[0061] Elements are a limited resource consumed within an entertainment game to advance entertainment game gameplay. In playing the entertainment game using the elements, a player can (optionally) consume and accrue game world credits (GWC) within the entertainment game. These credits can be in the form of (but are not limited to) game world credits, experience points, or points generally. Wagers can be made in the gambling game as triggered by the player's use of one or more elements of the entertainment game. The wagers are made using real world credits (RC). The real world credits can be credits in an actual currency, or can be credits in a virtual currency which may have a real world value. Gambling results from the gambling game can cause consumption, loss or accrual of RC. In addition, gambling results in the gambling game can influence elements in the entertainment game such as (but not limited to) by restoring a consumed element, causing the loss of an element, restoration or placement of a fixed element. In certain embodiments, gambling games can facilitate the wager of GWC for a randomly generated payout of GWC or a wager of elements for a randomly generated payout of elements. In particular embodiments, an amount of GWC and/or elements used as part of a wager can have a RC value if cashed out of a gameplay session.

[0062] Example elements include enabling elements (EE) which are elements that enable a player's play of the entertainment game and whose consumption by the player while playing the entertainment game can trigger a wager in a gambling game. Another non limiting example of an element is a reserve enabling element (REE), which is an element that converts into one or more enabling elements upon occurrence of a release event in skill wagering interleaved game gameplay. Other types of elements include actionable elements (AE) which are elements that are acted upon to trigger a wager in the gambling game and may or may not be restorable during normal play of the entertainment game. Another type of element is a common enabling element (CEE) which as an element that may be shared by two or more players and the use of which by any of the players causes a wager to be triggered.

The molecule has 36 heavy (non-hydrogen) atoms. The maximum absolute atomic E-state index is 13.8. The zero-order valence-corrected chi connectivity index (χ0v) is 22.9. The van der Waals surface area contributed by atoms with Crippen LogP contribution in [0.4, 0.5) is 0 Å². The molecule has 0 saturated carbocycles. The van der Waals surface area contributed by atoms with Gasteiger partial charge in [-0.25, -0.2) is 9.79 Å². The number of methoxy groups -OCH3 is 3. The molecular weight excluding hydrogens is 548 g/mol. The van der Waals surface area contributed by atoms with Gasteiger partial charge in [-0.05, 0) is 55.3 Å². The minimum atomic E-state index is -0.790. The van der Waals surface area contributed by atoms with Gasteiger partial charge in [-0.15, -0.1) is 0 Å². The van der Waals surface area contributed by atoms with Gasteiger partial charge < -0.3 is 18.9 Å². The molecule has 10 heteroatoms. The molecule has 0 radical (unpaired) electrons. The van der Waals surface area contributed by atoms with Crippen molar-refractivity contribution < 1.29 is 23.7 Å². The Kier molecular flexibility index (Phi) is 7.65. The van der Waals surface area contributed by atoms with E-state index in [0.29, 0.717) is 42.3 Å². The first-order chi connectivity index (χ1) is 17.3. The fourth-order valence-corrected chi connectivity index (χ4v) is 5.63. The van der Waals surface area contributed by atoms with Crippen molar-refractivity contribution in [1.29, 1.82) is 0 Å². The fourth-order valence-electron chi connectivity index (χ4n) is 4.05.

[0063] In progressing through entertainment game gameplay, elements can be utilized by a player during interactions with a controlled entity (CE) which is a character, entity, inanimate object, device or other object under control of a player.

[0064] Also, entertainment game gameplay progress and wager triggers can be dependent upon a game world variable such as, but not limited to: a required game object (RGO) which is a specific game object in an entertainment game acted upon for an AE to be completed (such as but not limited to a specific key needed to open a door); a required environmental condition (REC) which is a game state present within an entertainment game for an AE to be completed (such as but not limited to daylight whose presence enables a character to walk through woods); or a controlled entity characteristic (CEC) which is a status of the CE within an entertainment game for an AE to be completed (such as but not limited to a CE to have full health points before entering battle). Although various gameplay resources, such as but not limited to GWC, RC and elements as discussed above, any gameplay resource can be utilized to advance gameplay as well as form the basis for a trigger of a wager as appropriate to the specification of a specific application in accordance with various embodiments of the invention. Various hybrid games are discussed in PCT Application Nos. PCT/US1 1/26768, filed March 1 , 201 1 , PCT/US1 1/63587, filed December 6, 201 1 , and PCT/US12/50204 filed August 9, 2012, each disclosure of which is hereby incorporated by reference in its entirety.

[0065] In accordance with some embodiments, a player can interact with a gambling hybrid game by using RC in interactions with a gambling game along with GWC and elements in interactions with an entertainment game. The gambling game can be executed by a RWE while an entertainment game can be executed with an ESE and managed with a GWE. A conceptual diagram that illustrates how resources such as GWC, RC and elements, such as but not limited to enabling elements (EE), are utilized in a gambling hybrid game in accordance with an embodiment of the invention is illustrated in FIG. 7. The conceptual diagram illustrates that RC 704, EE 708 and GWC 706 can be utilized by a player 702 in interactions with the RWE 710, GWE 712 and ESE 714 of a gambling hybrid game 716. The contribution of elements, such as EE 708, can be linked to a player's access to credits, such as RC 704 or GWC 706. Electronic receipt of these credits can come via a smart card, voucher or other portable media, or as received over a network from a server. In accordance with certain embodiments, these credits can be drawn on demand from a player profile located in a database locally on a gambling hybrid game or in a remote server.